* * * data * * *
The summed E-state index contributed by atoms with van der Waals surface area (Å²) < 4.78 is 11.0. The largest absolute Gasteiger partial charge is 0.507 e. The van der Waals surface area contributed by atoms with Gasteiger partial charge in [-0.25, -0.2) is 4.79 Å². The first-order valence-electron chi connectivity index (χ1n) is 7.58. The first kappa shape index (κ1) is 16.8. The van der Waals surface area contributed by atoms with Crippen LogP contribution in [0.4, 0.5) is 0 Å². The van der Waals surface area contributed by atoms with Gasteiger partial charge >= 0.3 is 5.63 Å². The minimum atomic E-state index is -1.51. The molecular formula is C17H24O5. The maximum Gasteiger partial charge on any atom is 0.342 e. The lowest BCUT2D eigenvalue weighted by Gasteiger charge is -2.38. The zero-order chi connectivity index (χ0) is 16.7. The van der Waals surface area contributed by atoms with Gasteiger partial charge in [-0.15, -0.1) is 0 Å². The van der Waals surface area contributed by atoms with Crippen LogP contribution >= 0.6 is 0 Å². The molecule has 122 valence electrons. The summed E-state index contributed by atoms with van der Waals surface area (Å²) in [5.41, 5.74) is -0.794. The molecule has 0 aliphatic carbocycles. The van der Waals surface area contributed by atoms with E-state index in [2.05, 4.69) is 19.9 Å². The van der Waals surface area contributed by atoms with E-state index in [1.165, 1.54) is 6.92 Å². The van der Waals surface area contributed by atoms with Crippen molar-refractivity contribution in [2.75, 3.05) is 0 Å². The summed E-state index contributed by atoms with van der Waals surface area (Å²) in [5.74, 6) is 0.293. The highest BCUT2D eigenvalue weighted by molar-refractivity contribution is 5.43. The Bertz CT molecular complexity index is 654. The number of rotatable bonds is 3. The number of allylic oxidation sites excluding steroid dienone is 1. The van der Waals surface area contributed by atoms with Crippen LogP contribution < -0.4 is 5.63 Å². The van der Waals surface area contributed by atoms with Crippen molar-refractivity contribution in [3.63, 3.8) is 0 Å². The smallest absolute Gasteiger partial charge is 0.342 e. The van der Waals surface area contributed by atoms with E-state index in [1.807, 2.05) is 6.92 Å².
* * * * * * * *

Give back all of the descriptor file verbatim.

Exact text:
The summed E-state index contributed by atoms with van der Waals surface area (Å²) < 4.78 is 11.0. The largest absolute Gasteiger partial charge is 0.507 e. The van der Waals surface area contributed by atoms with Gasteiger partial charge in [-0.25, -0.2) is 4.79 Å². The first-order valence-electron chi connectivity index (χ1n) is 7.58. The first kappa shape index (κ1) is 16.8. The van der Waals surface area contributed by atoms with Crippen LogP contribution in [0.4, 0.5) is 0 Å². The van der Waals surface area contributed by atoms with Gasteiger partial charge >= 0.3 is 5.63 Å². The minimum atomic E-state index is -1.51. The molecular formula is C17H24O5. The maximum Gasteiger partial charge on any atom is 0.342 e. The lowest BCUT2D eigenvalue weighted by Gasteiger charge is -2.38. The zero-order chi connectivity index (χ0) is 16.7. The van der Waals surface area contributed by atoms with Gasteiger partial charge in [-0.15, -0.1) is 0 Å². The van der Waals surface area contributed by atoms with Crippen LogP contribution >= 0.6 is 0 Å². The molecule has 122 valence electrons. The summed E-state index contributed by atoms with van der Waals surface area (Å²) in [5.41, 5.74) is -0.794. The molecule has 0 aliphatic carbocycles. The van der Waals surface area contributed by atoms with E-state index in [2.05, 4.69) is 19.9 Å². The van der Waals surface area contributed by atoms with E-state index in [1.165, 1.54) is 6.92 Å². The van der Waals surface area contributed by atoms with Crippen molar-refractivity contribution in [2.75, 3.05) is 0 Å². The summed E-state index contributed by atoms with van der Waals surface area (Å²) in [5.74, 6) is 0.293. The highest BCUT2D eigenvalue weighted by molar-refractivity contribution is 5.43. The Bertz CT molecular complexity index is 654. The number of rotatable bonds is 3. The number of allylic oxidation sites excluding steroid dienone is 1. The van der Waals surface area contributed by atoms with Crippen LogP contribution < -0.4 is 5.63 Å². The van der Waals surface area contributed by atoms with Crippen molar-refractivity contribution in [3.63, 3.8) is 0 Å². The smallest absolute Gasteiger partial charge is 0.342 e. The van der Waals surface area contributed by atoms with E-state index in [1.807, 2.05) is 6.92 Å².